RMIT Find New Method of Strengthening 3D Printed Concrete
Scientists at Australia’s RMIT University found that 3D printing concrete in helicoidal, or spiral, patterns rather than standard parallel lines, resulted in increased structural integrity of the final piece. This, in turn facilitates the production of taller, more complex and creative architectural structures. The research was inspired by the internal structure of lobster shells. This feature is common in crustaceans, that have developed curved shells evolving from a need for harder protective shielding. While traditional methods of manufacturing with concrete typically require molds, this need is eliminated in additive manufacturing. 3D printing concrete enables design flexibility and geometrically complex construction, which in turn opens up a wider array of options when it comes to the development of solutions targeting increased material strength.
Lead researcher Dr Jonathan Tran, commented “our study explores how different printing patterns affect the structural integrity of 3D-printed concrete, and for the first time reveals the benefits of a bio-inspired approach in 3DCP. We know that natural materials like lobster exoskeletons have evolved into high-performance structures over millions of years, so by mimicking their key advantages we can follow where nature has already innovated.”
RMIT scientists developed this method while researching a range of experimental approaches to additive manufacturing with concrete in an endeavor to expand its potential applications in architectural fields. The research was conducted using a 16 x 16 foot, mobile robotic printer. They also looked into the effects of parallel, cross-ply and quasi-isotropic patterns, as well as the possibility of strengthening 3D printed concrete by incorporating recycled waste materials. The research paper published by RMIT scientist concluded that “there are definite enhancements on the mechanical properties of printed concrete resulting from the unconventional printing patterns, which have a promising potential for being applied in highly complex or self-supporting concrete architectures.”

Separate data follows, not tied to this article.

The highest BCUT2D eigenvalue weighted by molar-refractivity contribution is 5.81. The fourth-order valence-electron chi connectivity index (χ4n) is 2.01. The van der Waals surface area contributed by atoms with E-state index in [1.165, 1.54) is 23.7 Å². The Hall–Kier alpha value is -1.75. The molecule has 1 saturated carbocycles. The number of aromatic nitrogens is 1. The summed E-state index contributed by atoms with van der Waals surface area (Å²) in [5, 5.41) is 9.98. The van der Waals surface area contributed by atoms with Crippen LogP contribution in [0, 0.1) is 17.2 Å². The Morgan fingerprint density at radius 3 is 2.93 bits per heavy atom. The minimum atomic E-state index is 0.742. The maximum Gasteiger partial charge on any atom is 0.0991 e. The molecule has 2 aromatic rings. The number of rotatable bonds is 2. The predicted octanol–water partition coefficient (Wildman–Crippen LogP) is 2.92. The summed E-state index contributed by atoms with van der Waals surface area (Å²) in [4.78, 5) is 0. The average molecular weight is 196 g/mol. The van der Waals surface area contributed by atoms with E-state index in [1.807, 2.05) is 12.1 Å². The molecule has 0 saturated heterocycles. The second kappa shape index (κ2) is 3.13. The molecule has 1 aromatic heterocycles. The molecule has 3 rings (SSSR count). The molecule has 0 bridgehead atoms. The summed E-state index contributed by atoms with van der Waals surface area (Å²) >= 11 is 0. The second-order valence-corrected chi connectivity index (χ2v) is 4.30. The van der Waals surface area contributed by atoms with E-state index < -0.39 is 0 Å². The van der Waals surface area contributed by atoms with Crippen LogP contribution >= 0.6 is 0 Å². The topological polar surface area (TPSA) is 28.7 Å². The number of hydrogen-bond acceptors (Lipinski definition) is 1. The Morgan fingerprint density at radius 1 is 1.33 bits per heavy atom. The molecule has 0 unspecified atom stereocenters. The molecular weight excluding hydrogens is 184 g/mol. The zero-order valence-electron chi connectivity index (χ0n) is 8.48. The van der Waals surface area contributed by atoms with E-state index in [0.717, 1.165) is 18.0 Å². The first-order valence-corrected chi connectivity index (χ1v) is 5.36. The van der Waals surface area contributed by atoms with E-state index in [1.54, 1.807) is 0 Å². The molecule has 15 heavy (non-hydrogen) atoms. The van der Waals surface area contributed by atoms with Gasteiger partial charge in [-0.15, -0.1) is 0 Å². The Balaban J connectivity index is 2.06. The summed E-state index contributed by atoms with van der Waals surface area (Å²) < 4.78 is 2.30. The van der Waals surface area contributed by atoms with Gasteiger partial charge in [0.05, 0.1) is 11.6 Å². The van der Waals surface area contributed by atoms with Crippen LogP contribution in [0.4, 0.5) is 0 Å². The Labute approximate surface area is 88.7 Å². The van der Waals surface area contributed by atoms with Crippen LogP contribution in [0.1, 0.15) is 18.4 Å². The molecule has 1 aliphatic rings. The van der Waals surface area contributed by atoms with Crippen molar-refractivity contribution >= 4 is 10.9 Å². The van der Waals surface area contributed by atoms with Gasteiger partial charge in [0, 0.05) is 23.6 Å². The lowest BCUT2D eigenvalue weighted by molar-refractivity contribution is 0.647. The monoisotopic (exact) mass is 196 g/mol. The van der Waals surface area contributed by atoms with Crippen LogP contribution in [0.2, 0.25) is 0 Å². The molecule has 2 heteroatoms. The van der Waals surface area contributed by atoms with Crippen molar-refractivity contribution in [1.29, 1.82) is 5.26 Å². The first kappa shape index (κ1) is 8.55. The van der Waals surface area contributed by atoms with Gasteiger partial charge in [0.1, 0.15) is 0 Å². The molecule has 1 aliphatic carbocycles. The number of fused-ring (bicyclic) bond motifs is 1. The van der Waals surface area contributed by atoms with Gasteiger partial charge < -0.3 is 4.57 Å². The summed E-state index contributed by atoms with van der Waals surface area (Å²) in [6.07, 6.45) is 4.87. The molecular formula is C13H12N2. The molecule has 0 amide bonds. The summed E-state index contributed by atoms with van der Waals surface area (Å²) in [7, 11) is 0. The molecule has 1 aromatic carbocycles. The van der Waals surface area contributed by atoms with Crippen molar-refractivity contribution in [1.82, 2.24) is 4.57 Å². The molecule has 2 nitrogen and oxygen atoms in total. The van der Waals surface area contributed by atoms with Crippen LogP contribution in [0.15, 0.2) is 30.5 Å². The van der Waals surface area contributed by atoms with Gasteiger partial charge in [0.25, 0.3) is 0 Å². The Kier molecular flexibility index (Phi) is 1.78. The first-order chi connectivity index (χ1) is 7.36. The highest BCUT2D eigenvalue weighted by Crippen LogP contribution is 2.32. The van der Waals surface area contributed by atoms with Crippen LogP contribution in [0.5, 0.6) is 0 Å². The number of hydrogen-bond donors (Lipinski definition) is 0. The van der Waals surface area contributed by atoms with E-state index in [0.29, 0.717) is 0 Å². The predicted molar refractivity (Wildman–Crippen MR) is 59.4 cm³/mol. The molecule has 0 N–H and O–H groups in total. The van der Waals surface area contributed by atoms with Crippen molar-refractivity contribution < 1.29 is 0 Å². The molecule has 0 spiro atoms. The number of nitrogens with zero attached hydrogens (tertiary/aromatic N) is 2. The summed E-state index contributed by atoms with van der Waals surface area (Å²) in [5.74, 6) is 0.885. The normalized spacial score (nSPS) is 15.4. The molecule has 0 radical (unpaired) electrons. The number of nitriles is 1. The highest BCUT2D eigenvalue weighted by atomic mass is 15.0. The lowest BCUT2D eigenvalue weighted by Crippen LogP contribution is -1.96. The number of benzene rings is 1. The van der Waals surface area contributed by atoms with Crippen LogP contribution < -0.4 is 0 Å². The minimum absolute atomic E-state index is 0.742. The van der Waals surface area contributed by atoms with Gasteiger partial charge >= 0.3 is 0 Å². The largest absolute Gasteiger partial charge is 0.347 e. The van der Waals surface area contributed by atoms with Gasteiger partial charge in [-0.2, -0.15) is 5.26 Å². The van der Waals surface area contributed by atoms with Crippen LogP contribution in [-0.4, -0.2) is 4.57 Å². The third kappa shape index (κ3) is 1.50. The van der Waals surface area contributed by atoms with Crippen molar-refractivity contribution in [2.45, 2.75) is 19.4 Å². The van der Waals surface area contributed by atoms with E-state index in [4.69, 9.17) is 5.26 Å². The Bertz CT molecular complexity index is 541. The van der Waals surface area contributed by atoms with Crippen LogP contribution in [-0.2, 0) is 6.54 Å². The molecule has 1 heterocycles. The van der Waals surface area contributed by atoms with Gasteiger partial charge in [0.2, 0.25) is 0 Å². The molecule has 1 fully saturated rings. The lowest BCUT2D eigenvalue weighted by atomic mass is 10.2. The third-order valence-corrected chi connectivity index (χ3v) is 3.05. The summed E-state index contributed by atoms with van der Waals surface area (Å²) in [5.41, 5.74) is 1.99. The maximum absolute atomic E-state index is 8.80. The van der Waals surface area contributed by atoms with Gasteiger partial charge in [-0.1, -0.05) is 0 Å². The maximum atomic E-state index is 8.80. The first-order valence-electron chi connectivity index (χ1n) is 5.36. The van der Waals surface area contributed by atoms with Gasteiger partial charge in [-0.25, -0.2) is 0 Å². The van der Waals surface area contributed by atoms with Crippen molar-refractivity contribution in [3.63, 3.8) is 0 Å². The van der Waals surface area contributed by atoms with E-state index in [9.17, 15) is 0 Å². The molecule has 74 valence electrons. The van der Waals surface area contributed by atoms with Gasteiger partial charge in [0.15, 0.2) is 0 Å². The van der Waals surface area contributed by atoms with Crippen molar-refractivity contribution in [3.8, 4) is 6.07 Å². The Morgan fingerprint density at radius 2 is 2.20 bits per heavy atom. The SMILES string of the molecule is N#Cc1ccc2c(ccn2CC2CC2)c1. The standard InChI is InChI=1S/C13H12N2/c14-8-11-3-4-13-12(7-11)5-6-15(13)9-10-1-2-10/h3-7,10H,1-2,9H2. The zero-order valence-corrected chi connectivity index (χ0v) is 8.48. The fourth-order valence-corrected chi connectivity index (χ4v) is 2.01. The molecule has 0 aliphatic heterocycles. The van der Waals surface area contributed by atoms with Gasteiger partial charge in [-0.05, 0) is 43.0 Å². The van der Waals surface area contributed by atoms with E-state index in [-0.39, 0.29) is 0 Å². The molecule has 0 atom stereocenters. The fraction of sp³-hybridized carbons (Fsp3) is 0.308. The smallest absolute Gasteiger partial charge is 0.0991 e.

There have been several projects that have successfully used 3D printing to enhance the integrity of concrete structures. Notably, an innovation discovered by researchers at UC Berkeley who found that it was possible to reinforce concrete structures using 3D printed polymer lattices. RMIT researchers have also investigated the potential benefits of including other materials, finding that by incorporating 1-2% steel fibers within a concrete mix, its porosity and defects were reduced, increasing the material’s overall strength. Tran further commented on potential repercussions of RMIT’s research: “3D concrete printing technology has real potential to revolutionize the construction industry, and our aim is to bring that transformation closer”. The development is in line with a wider movement forming part of revolution predicated on automation and the Internet of Things (IoT) towards industry 4.0. You can watch a summary of RMIT University’s research project below:
You can read the full research paper HERE. What do you think about RMIT University’s latest research on 3D printed concrete? Let us know in a comment below or on our Facebook and Twitter pages! Sign up for our free weekly Newsletter here, the latest 3D printing news straight to your inbox!